Single-nucleotide polymorphisms in ABC drug transporters alter expression and circulating tenofovir in healthy South African women exposed to pre-exposure prophylaxis


This research paper investigates how genetic differences in certain drug transporters can impact the levels of a drug called tenofovir in the bodies of South African women who are taking pre-exposure prophylaxis (PrEP). PrEP is a preventive approach where medications are used to reduce the risk of contracting HIV. The study focuses on understanding how specific genetic variations might influence the effectiveness of this HIV prevention method.

Tenofovir is a crucial component of PrEP, as it helps prevent the virus from establishing an infection. However, people’s bodies can handle drugs differently due to genetic factors, and this study looks at genetic variations that could play a role in how tenofovir is transported and processed in the body.

The researchers examined a specific type of genetic variation known as single-nucleotide polymorphisms (SNPs) in ABC drug transporters. These transporters are responsible for moving drugs, including tenofovir, across cell membranes. The study aimed to determine whether certain genetic variants in these transporters are linked to changes in tenofovir levels in the blood.

By studying healthy South African women who were taking PrEP, the researchers found that certain genetic variations in ABC drug transporters were associated with altered expression of these transporters and, consequently, with changes in circulating tenofovir levels. This suggests that these genetic differences might influence how effectively tenofovir is absorbed and distributed in the body.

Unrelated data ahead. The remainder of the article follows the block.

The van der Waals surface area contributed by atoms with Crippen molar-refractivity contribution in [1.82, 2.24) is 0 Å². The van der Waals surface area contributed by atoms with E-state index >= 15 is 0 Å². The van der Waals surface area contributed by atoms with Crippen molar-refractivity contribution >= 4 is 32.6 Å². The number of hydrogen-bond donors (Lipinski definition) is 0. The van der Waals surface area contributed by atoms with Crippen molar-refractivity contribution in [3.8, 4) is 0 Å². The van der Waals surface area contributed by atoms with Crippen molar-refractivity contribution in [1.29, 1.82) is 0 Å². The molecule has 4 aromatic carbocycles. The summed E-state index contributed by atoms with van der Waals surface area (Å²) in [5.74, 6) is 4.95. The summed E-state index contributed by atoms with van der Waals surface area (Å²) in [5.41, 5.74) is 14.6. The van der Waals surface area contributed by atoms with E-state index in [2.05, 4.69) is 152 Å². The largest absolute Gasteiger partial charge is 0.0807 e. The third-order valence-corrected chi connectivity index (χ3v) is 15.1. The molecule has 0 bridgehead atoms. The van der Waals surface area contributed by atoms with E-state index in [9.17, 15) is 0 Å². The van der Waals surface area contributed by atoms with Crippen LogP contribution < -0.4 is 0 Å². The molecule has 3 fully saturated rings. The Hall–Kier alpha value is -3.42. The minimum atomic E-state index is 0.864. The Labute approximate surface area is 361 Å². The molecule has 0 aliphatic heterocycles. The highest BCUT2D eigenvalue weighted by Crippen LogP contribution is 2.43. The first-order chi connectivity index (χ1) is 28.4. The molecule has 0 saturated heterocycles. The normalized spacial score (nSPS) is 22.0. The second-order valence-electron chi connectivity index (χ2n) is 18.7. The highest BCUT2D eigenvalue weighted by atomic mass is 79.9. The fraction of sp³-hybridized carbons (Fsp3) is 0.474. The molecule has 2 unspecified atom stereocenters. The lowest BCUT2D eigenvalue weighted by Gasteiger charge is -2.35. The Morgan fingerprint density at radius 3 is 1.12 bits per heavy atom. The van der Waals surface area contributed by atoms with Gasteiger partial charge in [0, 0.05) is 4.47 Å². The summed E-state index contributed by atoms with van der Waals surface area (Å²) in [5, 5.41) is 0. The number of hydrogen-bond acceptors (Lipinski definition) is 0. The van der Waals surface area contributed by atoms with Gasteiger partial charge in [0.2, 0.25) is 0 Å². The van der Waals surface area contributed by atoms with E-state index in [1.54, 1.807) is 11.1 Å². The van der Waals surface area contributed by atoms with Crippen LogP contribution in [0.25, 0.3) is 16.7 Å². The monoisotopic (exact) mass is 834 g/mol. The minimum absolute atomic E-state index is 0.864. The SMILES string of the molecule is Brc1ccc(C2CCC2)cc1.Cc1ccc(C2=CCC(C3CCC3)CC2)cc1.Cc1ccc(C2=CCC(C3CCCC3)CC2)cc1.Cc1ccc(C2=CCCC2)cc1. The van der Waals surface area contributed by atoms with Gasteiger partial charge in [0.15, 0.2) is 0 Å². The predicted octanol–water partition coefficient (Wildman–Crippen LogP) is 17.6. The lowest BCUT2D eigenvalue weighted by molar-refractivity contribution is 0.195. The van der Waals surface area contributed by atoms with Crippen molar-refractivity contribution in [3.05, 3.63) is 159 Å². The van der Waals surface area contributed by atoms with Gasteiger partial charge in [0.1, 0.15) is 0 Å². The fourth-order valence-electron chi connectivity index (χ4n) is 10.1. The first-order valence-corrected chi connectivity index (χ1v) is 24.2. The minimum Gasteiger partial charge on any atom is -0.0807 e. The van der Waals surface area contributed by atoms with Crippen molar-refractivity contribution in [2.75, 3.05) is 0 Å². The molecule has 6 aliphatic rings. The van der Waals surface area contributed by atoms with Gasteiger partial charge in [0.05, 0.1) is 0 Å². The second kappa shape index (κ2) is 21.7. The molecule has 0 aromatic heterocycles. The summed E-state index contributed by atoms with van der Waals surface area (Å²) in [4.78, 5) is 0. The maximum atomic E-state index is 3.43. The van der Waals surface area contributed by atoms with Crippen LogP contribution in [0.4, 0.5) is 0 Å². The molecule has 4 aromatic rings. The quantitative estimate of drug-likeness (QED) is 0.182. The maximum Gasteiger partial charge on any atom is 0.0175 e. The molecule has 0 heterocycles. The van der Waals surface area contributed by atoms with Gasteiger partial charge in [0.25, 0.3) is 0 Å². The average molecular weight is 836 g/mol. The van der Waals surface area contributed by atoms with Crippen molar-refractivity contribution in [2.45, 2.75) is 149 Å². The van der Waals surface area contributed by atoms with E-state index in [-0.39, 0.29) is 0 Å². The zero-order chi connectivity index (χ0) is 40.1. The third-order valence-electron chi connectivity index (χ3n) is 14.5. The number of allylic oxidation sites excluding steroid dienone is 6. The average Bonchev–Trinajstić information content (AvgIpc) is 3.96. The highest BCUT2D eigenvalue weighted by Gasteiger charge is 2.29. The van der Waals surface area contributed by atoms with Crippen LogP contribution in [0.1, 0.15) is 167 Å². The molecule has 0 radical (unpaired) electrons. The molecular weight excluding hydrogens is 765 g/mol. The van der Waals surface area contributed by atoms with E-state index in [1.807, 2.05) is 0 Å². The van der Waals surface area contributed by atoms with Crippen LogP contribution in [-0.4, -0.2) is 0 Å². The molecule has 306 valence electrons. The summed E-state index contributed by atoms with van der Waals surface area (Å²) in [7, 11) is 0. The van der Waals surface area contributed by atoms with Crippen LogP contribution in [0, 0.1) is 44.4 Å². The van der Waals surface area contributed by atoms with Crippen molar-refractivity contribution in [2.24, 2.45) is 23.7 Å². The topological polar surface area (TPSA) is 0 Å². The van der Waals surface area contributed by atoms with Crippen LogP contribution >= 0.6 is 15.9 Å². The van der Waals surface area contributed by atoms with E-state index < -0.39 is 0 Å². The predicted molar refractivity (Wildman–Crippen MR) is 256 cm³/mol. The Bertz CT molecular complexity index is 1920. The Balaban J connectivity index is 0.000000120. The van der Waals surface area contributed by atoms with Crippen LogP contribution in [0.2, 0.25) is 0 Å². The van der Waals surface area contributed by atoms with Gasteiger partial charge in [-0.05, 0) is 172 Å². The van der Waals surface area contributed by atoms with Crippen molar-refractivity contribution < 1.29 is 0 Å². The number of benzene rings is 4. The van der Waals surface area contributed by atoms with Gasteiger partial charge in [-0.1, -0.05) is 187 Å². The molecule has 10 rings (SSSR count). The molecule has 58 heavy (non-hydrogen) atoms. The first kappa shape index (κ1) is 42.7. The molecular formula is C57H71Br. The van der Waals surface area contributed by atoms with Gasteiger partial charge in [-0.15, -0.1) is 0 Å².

These findings highlight the importance of considering an individual’s genetic makeup when prescribing and using medications like PrEP. Tailoring treatment based on genetic factors could potentially enhance the effectiveness of the drug and improve outcomes for those using it.

It’s important to note that this study provides valuable insights into the potential impact of genetic variations on PrEP, but more research is needed to fully understand the extent of these effects and their implications for real-world HIV prevention strategies.

In summary, this research contributes to our understanding of how genetic differences can influence the response to drugs like tenofovir used in HIV prevention. By recognizing the role of genetic variations in drug transporters, scientists and healthcare providers can work towards optimizing PrEP regimens for better outcomes in individuals at risk of HIV.

Disclaimer: This lay summary was generated by AI and has not been approved by any of the authors yet.

SANTHE is an Africa Health Research Institute (AHRI) flagship programme funded by the Science for Africa Foundation through the DELTAS Africa programme; the Bill & Melinda Gates Foundation; Gilead Sciences Inc.; and the Ragon Institute of Mass General, MIT, and Harvard.